June 26, 2002

Editor’s Note:
June is a big month for the senior high school athletes. There is graduation and the end of their scholastic careers, plus Father’s Day. During previous Junes, Tom Williams has turned over his column to Stephanie Vanderslice Gaitley, Matt Woolley, Jeff Boyd, Allison Rinck and Tracey LeFever, among others, to write about their fathers.
This year, Shaune McLaughlin, who scored more than 1,000 points for the Mainland girls basketball team as a four-year starter, writes about her father, Paul, a longtime assistant coach in every season at Ocean City High School.

A special thank you to my father

Guest Sports Columnist

Webster’s Dictionary defines father as a male parent. My father, Paul McLaughlin, goes above and beyond that simple definition.

Ever since I started dribbling a basketball at two or three years old, my dad has been my biggest supporter and fan. Being my biggest fan may seem typical of any loving father, but not every loving father has 11 other children to care for. My dad doesn’t have favorites and dedicates his time equally among all of us.

It is easy for me to answer the question so commonly asked - “Who has had the biggest impact on you as a basketball player?” Without hesitation my answer is, “my father”. Although his schedule from September to June is busy being a high school mathematics teacher and the coach of three different sports at Ocean City High School, my father has never missed any of my games.

Without my father, my success in basketball would not have been possible. During my seventh and eighth grade years, my father was my coach. Together, we understood the importance of those two years in my development as a basketball player and a person. Not only did he help me play to my fullest potential at that time, but he also helped everyone on the team do the same, thus bringing the first Diocesan championship to St. Joseph’s in Somers Point.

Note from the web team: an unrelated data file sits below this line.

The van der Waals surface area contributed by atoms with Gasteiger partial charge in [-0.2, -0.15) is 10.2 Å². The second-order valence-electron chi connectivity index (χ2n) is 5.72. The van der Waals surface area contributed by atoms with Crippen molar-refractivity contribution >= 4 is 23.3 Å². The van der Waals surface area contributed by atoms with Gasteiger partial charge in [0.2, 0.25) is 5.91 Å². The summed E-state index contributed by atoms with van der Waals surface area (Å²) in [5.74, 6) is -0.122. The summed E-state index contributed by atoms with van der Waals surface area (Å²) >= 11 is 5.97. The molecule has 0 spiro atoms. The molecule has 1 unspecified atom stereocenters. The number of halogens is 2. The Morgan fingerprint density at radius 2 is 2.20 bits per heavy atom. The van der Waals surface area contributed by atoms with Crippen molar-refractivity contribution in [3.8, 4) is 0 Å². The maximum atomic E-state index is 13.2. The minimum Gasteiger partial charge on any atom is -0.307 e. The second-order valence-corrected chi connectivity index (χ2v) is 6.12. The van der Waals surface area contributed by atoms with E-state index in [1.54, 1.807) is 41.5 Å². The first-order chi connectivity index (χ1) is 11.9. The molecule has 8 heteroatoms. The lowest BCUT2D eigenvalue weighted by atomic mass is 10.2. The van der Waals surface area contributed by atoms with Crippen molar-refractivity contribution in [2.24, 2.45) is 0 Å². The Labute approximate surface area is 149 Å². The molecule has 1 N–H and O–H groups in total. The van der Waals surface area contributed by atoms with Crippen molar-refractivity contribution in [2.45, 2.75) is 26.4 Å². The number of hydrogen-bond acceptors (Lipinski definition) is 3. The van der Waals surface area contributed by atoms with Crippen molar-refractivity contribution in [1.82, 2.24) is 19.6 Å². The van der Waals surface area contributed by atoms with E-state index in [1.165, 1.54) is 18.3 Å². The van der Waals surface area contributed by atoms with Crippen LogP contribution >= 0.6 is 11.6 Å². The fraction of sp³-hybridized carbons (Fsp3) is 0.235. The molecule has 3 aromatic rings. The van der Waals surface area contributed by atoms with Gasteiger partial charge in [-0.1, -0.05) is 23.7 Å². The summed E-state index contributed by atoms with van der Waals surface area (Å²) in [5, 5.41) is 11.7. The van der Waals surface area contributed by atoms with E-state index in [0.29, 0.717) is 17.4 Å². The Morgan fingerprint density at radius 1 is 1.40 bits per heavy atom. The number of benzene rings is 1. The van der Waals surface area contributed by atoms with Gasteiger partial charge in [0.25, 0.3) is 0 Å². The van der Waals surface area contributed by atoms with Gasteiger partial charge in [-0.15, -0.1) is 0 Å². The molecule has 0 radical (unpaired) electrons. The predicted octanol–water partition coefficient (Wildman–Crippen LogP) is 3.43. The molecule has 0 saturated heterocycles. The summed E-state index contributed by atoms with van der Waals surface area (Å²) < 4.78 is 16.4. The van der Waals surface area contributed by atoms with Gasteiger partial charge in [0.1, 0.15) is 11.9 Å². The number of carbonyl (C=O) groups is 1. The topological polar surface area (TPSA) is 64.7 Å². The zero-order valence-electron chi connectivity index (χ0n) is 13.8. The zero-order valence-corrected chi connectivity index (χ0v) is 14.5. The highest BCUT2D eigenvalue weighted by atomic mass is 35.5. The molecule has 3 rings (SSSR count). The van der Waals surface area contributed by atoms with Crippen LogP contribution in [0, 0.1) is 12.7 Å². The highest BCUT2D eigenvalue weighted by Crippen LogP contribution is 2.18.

When I graduated from eighth grade my father realized he could no longer be my coach on the floor, but that didn’t stop him from being my coach at home. This is where my father’s teaching went beyond X’s and O’s. He and my mother taught me how equally important academics and social behavior were to my overall career. My parents always instilled in my siblings and me the importance of being humble, grateful and never taking anything for granted. Because of them, I realized that what I had was God-given and I should never let it go to waste. Because of their guidance, I am where I am today.

When I entered high school, my father never missed a beat. He found a way to get to every one of my games, no matter what he had to do in order to get there.

After my sophomore year, I was asked to play for the Mid-Atlantic Comets, a very successful Amateur Athletic Union (AAU) organization. Even though the practice sites were an hour and a half away, my father realized the significance of this opportunity in relation to the upcoming year. Without hesitation, my father brought me to every single practice that summer, plus the spring and summer of the following year.

My father and I made many sacrifices but the biggest sacrifice was made by the rest of my family. Not once did anyone say anything negative, even though, for the first time, my father was spending more time with me. Through this, my family actually became even more supportive of me.

The biggest thrill for me now is to witness my father’s unconditional love and generosity towards my younger siblings as he helps them pursue their athletic careers. In two months, I’ll be heading off to college (LaSalle University) to continue my basketball career.

Once again I can expect my father and mother and 11 brothers and sisters to be at my games. Once again I might be asked, “who has had the biggest impact on you as a basketball player?”

And once again I will answer, “my father!”